So this question about the alpha heating failule roadblock is a puzzling thing to me, since it was a surprise to me to see (after being away from this field for so long) that energy production became part of the NIF mission, since energy production had originally been part of a different technology evolution path some time ago.

But I could be wrong. Would love to hear more perspectives from people who are better informed on more current news and research. It's a very interesting area, and there are so many questions that I am sure many of us have.

Anonymous said...

Yes this seems somewhat absurd that NIF's milestones are based on ignition, when really what NNSA cares about (or should care about) are material properties at high strain rate. So this is starting to sound like an intentional set-up for failure. Machiavelli would be proud.

Anonymous said...

If you really want high strain rate experiments, you would be doing non-laser based pulsed power experiments that cost far less than the NIF behemoth. So scratch #2 off the list. You're now down to only #3: the astrophysicists playground, which doesn't make sense from the cost-benefit in the current economic environment. As much as I love astrophysicists and what they do, my answer as a tax-payer is "no" to a purely research based NIF facility. So the only card that LLNL has left is to get #1. LLNL has only one move it can make, and that's to bet everything on ignition. They are making strategic and rational decisions, and many people and programs are impacted by this. The milestone failure is indeed a huge blow to the lab. If they can't figure it out in a very short time, then it's basically all over (for the NIF megastructure in its current form). Now the question on everyone's mind is (misquoting quoting from a Jim Carrey movie) "How will it all end?" We are all waiting in anticipation.

Anonymous said...

August 6, 2012 11:15 AM

Does anyone remember the yig yang magnets that were there one day and sold for scarp metal the next. Was that MFTF? Can't reacall it been way to long.

Anonymous said...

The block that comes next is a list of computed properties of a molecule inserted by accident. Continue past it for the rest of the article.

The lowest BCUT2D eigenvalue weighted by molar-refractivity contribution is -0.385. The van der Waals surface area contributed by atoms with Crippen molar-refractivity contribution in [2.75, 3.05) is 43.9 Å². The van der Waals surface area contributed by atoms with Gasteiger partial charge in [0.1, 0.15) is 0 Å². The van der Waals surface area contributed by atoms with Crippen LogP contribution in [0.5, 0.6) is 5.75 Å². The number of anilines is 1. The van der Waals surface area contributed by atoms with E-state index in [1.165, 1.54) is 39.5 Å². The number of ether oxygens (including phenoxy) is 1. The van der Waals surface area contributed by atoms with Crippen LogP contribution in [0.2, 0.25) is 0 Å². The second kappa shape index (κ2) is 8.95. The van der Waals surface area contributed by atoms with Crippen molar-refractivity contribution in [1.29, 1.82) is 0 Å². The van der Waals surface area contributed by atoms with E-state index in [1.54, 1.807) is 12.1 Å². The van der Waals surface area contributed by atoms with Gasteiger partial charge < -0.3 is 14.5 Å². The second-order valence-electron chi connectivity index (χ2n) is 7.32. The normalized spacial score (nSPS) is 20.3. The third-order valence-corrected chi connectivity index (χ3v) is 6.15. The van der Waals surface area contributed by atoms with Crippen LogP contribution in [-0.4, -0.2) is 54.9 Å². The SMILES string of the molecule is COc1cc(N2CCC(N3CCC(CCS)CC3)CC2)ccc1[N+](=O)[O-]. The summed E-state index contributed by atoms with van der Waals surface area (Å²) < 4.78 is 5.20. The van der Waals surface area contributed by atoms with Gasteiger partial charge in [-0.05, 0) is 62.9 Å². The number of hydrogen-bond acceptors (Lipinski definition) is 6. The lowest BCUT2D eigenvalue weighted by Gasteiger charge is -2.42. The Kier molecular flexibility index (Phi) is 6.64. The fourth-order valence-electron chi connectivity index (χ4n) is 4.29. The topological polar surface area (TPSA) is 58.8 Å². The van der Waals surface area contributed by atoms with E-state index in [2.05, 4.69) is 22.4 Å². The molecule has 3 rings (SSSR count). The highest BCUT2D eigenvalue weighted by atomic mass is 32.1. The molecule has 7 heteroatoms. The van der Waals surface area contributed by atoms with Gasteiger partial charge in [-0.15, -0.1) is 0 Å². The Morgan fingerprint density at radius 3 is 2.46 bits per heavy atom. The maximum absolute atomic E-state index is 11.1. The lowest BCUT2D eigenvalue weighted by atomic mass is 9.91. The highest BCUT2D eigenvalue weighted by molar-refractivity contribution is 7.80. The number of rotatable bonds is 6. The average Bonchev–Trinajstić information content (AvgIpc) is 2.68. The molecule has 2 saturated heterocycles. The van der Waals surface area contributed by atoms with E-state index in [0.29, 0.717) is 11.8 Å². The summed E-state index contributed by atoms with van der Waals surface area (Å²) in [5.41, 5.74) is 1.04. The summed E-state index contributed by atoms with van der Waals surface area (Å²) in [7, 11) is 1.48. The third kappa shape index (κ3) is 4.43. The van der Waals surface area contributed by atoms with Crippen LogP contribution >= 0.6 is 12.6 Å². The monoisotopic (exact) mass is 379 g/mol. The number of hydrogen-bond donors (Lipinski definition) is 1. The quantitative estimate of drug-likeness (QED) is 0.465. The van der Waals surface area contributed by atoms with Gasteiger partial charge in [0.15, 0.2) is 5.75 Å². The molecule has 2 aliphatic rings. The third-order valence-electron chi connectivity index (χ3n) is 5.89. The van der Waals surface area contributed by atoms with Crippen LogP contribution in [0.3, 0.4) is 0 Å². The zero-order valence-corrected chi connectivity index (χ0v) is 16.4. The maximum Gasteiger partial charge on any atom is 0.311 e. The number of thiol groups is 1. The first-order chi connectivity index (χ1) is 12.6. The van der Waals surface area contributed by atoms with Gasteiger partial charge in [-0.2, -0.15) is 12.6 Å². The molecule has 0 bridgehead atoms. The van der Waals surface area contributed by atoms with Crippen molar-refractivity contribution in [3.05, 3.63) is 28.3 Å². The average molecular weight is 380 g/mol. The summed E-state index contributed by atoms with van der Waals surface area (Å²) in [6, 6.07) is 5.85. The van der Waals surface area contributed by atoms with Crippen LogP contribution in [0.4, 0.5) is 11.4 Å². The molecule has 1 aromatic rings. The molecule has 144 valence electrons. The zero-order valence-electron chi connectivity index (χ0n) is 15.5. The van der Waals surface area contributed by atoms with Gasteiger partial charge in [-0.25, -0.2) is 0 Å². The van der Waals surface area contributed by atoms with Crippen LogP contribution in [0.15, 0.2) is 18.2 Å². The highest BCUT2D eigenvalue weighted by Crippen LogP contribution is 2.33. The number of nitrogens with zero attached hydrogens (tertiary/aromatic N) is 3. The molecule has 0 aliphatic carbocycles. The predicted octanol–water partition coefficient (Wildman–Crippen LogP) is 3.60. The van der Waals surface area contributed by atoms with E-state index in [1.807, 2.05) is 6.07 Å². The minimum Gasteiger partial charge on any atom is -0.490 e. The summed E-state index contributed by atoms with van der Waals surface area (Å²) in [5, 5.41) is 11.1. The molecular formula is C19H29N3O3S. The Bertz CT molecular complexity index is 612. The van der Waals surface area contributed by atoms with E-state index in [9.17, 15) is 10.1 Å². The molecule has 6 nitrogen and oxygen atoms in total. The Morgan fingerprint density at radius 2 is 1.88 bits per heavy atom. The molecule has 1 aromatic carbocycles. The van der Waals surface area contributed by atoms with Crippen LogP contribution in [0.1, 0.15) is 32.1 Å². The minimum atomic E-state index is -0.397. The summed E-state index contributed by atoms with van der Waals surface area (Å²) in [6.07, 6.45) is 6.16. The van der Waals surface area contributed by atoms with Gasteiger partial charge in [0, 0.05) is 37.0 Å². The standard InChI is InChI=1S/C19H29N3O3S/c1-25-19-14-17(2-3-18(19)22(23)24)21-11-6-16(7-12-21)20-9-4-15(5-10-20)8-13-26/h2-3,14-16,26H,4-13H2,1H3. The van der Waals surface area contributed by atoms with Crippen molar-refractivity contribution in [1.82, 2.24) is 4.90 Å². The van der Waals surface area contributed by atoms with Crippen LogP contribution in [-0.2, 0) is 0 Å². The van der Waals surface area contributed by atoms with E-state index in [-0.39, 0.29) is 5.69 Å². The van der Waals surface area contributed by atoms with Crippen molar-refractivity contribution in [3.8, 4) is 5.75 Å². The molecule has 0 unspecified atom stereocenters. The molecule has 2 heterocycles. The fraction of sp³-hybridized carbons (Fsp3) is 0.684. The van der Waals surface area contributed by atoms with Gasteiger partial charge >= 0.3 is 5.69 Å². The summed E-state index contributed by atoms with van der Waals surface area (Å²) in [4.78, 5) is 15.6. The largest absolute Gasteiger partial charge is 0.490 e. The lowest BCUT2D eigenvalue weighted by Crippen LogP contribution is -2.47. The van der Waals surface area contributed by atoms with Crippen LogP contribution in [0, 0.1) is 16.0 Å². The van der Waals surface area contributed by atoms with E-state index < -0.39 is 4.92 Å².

Does anyone remember the yig yang magnets that were there one day and sold for scarp metal the next. Was that MFTF? Can't reacall it been way to long.

August 6, 2012 4:19 PM

Yup, thats the one. Never "flipped the switch".

Anonymous said...

Worked for both Davis's and Moses. Each very capable, good leaders and like many physicists, very competitive.

The rumor at the time was that the AVLIS leadership team under Moses and Spaeth very seriously alienated the government sponsors men. Jim Davis was the post-Emmett AD, and the Laser Directorare senior leaders were competitive with each other. Cliques and power-centers lead to clashes on pogroms. Enigineering ranking in those days was a laugher as the big egos played out kabuki pissing contests by saying their pet engineer was more important because his program was more imporant. We let them play this game for our amusment and the completed the correct ranking in subsequent closed sessions. Fun madness.

Scientists are amusing creatures.

Jay was not part of this, he and many others seconded to AVLIS had suffered his purgatory and moved on to his fate.

Anonymous said...

Yup, thats the one. Never "flipped the switch"...

Inaccurate and incomplete.

MFTF operated as a technical system long enough to demonstrate all of its original engineering technical performance milestones - vacuum, cryogenics, magnetic field and I think, neutral beam power delivered, prior to its mothballing.

It is true that it did not pursue the mirror fusion concept because TMX-U showed the magnetic bottle in the quadupoles did not stem plasma leakage as well as predicted. So DOE, asked to cut budgets by Congress that year, went with the Tokamak confinement scheme, and tech development, while stopping funding of magnetic mirrors.

They allowed the completion and operation of the key technologies, the cryogenically cooled superconducting magnets because these were the first and still the best large-scale superconducting magnet system in the world. The materials and techniques developed will still be used today in ITER.

But it took so long to develop that most of the key LLNL technologists have moved on to other very successful projects. Many now have retired, and a few sadly, like the inimitable Bob Nelson, have died.

Anonymous said...

The history of the MFTF-B is different from what is stated here. The actual story can be easily determined by checking the news stories of the time, where it was widely discussed.